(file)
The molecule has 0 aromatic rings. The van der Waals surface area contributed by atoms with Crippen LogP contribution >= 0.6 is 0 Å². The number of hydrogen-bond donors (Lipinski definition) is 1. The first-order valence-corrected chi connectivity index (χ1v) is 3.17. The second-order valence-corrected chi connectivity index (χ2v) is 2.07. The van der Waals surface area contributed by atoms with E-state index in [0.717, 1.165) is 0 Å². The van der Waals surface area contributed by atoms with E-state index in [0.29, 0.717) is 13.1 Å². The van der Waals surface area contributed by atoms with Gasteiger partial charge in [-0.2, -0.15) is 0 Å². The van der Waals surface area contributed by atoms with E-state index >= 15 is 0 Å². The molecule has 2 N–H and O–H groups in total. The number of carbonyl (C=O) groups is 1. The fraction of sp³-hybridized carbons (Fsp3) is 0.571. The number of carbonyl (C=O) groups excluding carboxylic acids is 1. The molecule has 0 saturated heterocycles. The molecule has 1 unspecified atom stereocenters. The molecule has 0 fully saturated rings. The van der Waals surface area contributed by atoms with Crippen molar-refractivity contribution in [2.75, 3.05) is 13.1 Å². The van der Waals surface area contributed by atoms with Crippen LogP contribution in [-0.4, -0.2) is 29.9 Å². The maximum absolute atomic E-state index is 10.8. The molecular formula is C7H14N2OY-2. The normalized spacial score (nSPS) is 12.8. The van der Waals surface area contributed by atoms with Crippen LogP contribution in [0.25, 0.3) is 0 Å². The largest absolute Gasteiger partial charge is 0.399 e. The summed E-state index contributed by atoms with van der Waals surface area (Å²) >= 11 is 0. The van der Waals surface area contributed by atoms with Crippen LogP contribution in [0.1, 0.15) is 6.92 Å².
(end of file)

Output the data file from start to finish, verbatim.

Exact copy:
The molecule has 0 aromatic rings. The van der Waals surface area contributed by atoms with Crippen LogP contribution >= 0.6 is 0 Å². The number of hydrogen-bond donors (Lipinski definition) is 1. The first-order valence-corrected chi connectivity index (χ1v) is 3.17. The second-order valence-corrected chi connectivity index (χ2v) is 2.07. The van der Waals surface area contributed by atoms with E-state index in [0.717, 1.165) is 0 Å². The van der Waals surface area contributed by atoms with E-state index in [0.29, 0.717) is 13.1 Å². The van der Waals surface area contributed by atoms with Gasteiger partial charge in [-0.2, -0.15) is 0 Å². The van der Waals surface area contributed by atoms with E-state index >= 15 is 0 Å². The molecule has 2 N–H and O–H groups in total. The number of carbonyl (C=O) groups is 1. The fraction of sp³-hybridized carbons (Fsp3) is 0.571. The number of carbonyl (C=O) groups excluding carboxylic acids is 1. The molecule has 0 saturated heterocycles. The molecule has 1 unspecified atom stereocenters. The molecule has 0 fully saturated rings. The van der Waals surface area contributed by atoms with Crippen molar-refractivity contribution in [2.75, 3.05) is 13.1 Å². The van der Waals surface area contributed by atoms with Crippen LogP contribution in [-0.4, -0.2) is 29.9 Å². The maximum absolute atomic E-state index is 10.8. The molecular formula is C7H14N2OY-2. The normalized spacial score (nSPS) is 12.8. The van der Waals surface area contributed by atoms with Crippen LogP contribution in [0.25, 0.3) is 0 Å². The largest absolute Gasteiger partial charge is 0.399 e. The summed E-state index contributed by atoms with van der Waals surface area (Å²) >= 11 is 0. The van der Waals surface area contributed by atoms with Crippen LogP contribution in [0.1, 0.15) is 6.92 Å².